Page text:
We all create meaning in our own way. Some draw more heavily on what leaders teach than others do. Some speakers are brilliant—others not so much. But for most human beings, meaning is not just about a sensible set of explanations. Meaning affects our whole being. A meaningful spirituality is tied to reality
Easter procession, Antigua 2001 by Geoff Sutton
and affects our feelings, actions and even our health. What we believe can make a difference in how we enjoy life. And how we connect to other people.

Some faiths help people cope with tragedy and celebrate life. Others weigh down the faithful with burdensome rules and rituals. People leave one faith system and take on another—conversion. Sometimes it’s for financial reasons. Sometimes it’s for marriage. Sometimes it’s to find a more meaningful faith. And of course, some give up.

If you are a health or mental health provider I hope you know that most human beings are religious or spiritual—more than 90%. Unless you are patient and supportive you may never know the role faith plays in their reason for seeing you. A simple question about their religion doesn't help much. This increased sensitivity to spirituality is especially important during times of tragedy. I’ll list two books as reference works. The handbook (Paloutzian & Park) will introduce you to the psychology of religion. The book about spirituality and trauma (Walker et al.) offers sample questions and measurement tools along with treatment recommendations for integrating faith into the recovery process.

Does your spirituality make sense?

(For clinicians)

Does your patient's spirituality make sense to them?


Does your spirituality hinder or help you help them?


Palm Sunday symbolism. There is a treasure trove of symbols in the Palm Sunday story as well as the other stories leading up to Easter. For starters, Jesus did not come as a warrior king on a war horse. Donkeys were more peaceful animals. The palm fronds and clothes were different ways to show honor. Christians continue these traditions today. Jesus coming out as a king put him at risk as does the coming out that exposes the true identities of people throughout history.  Take off the mask, take off  the covering, come out of the closet-- people who reveal their identities risk rejection. The religious leaders argued with the Romans about the words on the cross-labels have meaning. There's more.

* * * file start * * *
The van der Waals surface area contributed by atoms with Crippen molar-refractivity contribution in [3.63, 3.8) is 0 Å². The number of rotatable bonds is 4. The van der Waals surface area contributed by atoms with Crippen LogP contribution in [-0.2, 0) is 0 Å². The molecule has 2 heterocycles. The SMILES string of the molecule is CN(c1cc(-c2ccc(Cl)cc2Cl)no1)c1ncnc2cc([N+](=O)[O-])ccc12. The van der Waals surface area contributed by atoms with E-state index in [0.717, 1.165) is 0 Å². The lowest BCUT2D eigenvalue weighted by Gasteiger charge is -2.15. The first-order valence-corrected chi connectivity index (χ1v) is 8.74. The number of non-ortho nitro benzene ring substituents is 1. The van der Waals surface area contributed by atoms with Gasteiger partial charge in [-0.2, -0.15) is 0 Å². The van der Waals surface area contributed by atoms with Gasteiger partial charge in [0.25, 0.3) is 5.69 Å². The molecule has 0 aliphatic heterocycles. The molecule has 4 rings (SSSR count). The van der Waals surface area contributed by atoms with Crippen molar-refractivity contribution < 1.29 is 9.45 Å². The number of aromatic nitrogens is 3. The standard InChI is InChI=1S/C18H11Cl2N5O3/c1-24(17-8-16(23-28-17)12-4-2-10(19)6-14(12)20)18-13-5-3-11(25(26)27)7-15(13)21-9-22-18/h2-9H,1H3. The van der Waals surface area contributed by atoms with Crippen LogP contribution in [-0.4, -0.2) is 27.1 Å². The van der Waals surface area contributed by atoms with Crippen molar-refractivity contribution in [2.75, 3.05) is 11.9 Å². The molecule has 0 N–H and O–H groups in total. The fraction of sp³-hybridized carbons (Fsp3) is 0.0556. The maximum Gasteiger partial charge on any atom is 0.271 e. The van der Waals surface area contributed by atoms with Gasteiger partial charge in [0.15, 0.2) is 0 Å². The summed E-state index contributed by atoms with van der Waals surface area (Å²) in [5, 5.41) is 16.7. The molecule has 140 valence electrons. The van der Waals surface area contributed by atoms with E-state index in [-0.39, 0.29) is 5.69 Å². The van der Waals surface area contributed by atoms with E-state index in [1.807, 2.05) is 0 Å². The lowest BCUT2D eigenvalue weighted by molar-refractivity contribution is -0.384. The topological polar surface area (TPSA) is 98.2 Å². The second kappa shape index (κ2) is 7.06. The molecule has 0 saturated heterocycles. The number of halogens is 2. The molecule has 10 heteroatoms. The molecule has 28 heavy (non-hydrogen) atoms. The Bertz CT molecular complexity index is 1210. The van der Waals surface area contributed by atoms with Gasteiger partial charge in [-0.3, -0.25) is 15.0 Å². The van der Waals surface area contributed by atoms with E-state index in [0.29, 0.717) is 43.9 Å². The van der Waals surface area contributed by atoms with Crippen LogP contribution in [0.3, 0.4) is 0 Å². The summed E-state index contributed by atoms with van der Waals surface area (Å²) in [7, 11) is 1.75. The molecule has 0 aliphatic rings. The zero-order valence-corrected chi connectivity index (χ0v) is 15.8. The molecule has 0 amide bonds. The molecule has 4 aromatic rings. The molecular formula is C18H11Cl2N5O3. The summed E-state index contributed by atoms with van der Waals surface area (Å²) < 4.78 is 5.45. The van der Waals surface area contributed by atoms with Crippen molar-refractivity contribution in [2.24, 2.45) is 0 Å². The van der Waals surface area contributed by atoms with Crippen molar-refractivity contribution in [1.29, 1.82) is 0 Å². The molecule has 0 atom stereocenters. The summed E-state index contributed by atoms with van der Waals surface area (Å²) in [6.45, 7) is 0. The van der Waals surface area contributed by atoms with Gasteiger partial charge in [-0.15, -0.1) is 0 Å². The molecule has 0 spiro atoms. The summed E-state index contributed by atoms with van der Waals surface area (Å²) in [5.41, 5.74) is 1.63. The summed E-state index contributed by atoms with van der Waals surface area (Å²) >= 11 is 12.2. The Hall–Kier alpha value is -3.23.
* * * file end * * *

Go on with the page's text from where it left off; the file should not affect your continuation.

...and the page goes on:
Bible References
Palm Sunday story: Matthew 21, Mark 11, Luke 19; John 12. Jesus as a Jewish king Zechariah 9:9. “Why have you forsaken…” Matthew 27:46 ESV.

Disclosure: I’m a Christian. I most closely identify with the progressive movement as I understand it. I’m also a psychologist. I attempt to treat people of all faiths and no faith with respect. 

Connect or follow

Twitter @GeoffWSutton


Paloutzian, R.F. & Park, C.L. (Eds.) (2013). Handbook of the psychology of religion and spirituality (2nd ed.). New York, Guilford.

Walker, D. F., Courtois, C.A., and Aten, J.D. (2015). Spiritually oriented psychotherapy for trauma. Washington, DC: American Psychological Association.

Monday, March 23, 2015

Do the shackles of slavery haunt Christian moral teaching?

Slavery, Women’s Rights, and Same-Sex Marriage: Is There a Connection?

Recent news stories continue to highlight struggles of African Americans, women, and LGBT persons. 

  • One event garnered a lot of press as strong emotions were evoked and the recent troubles in Missouri were featured. The Blaze.
  • Franklin Graham caused a stir over comments calling for obedience and listing “Blacks” in his list of ethnic groups. Sojourners posted an open letter of response.
  • Universities have taken steps to deal with ongoing sexual assaults of women on their campuses. ABC news.
  • The Presbyterians joined other mainline Christian groups supporting same-sex marriage. Huffington Post  Franklin Graham condemned the act. Gospel Herald.
  • Bob Jones III apologizes for comments suggesting homosexuals should be stoned. CNN 
  • This week marks the one-year anniversary of the World Vision decision to hire Christians in Same-Sex marriages and their quick reversal. Christianity Today.

 Not infrequently advocates for LGBT rights in the U.S. connect their quest for nondiscrimination to the struggles of African-Americans and women. All three groups have dealt with biblical quotations and interpretations of biblical texts used to justify the moral basis for discrimination.

A variety of psychological, sociological, economic, and political factors are also at work but when it comes to morality substantial numbers of the U.S. population turn to the Bible to support the righteousness of their position. Consequently, the disenfranchised group finds itself in a position of mounting a biblically-based rebuttal to gain freedom in communities where attitudes are framed by the Bible rather than judicial decisions.